The shift to an identity-based zero trust architecture does not happen overnight; a zero trust framework is a mindset and multi-pronged approach that takes years to implement effectively. OMB’s new Zero Trust Federal Strategy provides agencies with the basis for this mindset through the adoption of three solutions: secure password policies, phishing-resistant multi-factor authentication, and a single sign-on (SSO) service.
SSO and MFA are components of identity-focused solutions under the umbrella of identity access management (IAM). These two solutions, as highlighted in OMB’s federal draft strategy, address the new cyber perimeter by assessing risk in a manner tailored to users’ digital identity and ongoing risk assessment.
For example, an SSO solution shares identity attributes across trusted systems, allowing users connected to an SSO system to log into different devices on that same system without re-entering their credentials. This makes users less vulnerable to phishing and reduces an agency’s attack surface and chances of password reuse by limiting the number of different accounts per digital identity. SSO services should allow for smooth application across existing systems, coming with a network of pre-built integrations that connect all devices and networks from the cloud to the ground. With these capabilities, SSO will enable agencies to secure their programs and services in cloud computing environments and provide the flexible and adaptive network access necessary for identity-based zero trust.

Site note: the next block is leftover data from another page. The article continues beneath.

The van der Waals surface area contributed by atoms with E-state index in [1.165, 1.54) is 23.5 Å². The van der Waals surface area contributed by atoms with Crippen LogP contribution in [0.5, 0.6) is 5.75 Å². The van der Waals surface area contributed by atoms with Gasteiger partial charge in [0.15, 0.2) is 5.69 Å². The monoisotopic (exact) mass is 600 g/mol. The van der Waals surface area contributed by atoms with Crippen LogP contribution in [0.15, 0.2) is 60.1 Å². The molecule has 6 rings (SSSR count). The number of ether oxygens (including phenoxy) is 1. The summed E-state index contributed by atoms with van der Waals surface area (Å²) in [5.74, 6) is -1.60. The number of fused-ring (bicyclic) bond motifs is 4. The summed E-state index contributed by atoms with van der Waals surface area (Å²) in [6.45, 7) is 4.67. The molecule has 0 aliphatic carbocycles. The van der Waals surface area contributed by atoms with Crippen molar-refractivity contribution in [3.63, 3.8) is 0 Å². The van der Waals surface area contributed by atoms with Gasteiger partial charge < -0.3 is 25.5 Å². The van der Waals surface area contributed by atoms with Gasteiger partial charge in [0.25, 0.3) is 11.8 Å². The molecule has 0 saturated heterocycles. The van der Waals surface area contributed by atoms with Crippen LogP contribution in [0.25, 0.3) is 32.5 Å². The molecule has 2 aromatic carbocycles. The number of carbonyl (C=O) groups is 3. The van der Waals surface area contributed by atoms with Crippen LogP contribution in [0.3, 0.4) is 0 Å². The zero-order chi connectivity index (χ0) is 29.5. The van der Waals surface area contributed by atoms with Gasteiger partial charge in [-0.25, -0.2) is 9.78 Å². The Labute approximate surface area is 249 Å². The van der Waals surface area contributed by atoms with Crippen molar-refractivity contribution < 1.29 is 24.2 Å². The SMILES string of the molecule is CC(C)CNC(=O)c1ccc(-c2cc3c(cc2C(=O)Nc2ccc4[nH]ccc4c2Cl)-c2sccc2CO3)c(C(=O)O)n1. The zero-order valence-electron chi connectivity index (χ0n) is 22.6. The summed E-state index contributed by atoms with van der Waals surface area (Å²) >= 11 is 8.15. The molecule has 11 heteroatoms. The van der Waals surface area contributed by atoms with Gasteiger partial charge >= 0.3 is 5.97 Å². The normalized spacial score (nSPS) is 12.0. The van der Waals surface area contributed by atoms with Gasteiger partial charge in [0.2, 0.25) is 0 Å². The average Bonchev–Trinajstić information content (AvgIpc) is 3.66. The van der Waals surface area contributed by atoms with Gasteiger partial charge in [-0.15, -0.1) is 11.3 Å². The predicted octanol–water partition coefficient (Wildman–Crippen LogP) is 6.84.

On the other hand, phishing-resistant MFA assesses risk at each step of the authentication process. A comprehensive MFA solution creates dynamic security policies that take into context user account information, such as device, network and IP and is easily implementable across applications, platforms and environments. Additionally, effective MFA meets the basic security and access standards put out by NIST and the Defense Department and complies with industry regulations like FedRAMP, CMMC, and DoD’s SRG for cloud Impact levels. When implemented correctly, an MFA solution secures the network against phishing attacks as envisioned by OMB’s Zero Trust Federal Strategy and provides a continuous assessment of risk that is crucial in any zero trust architecture.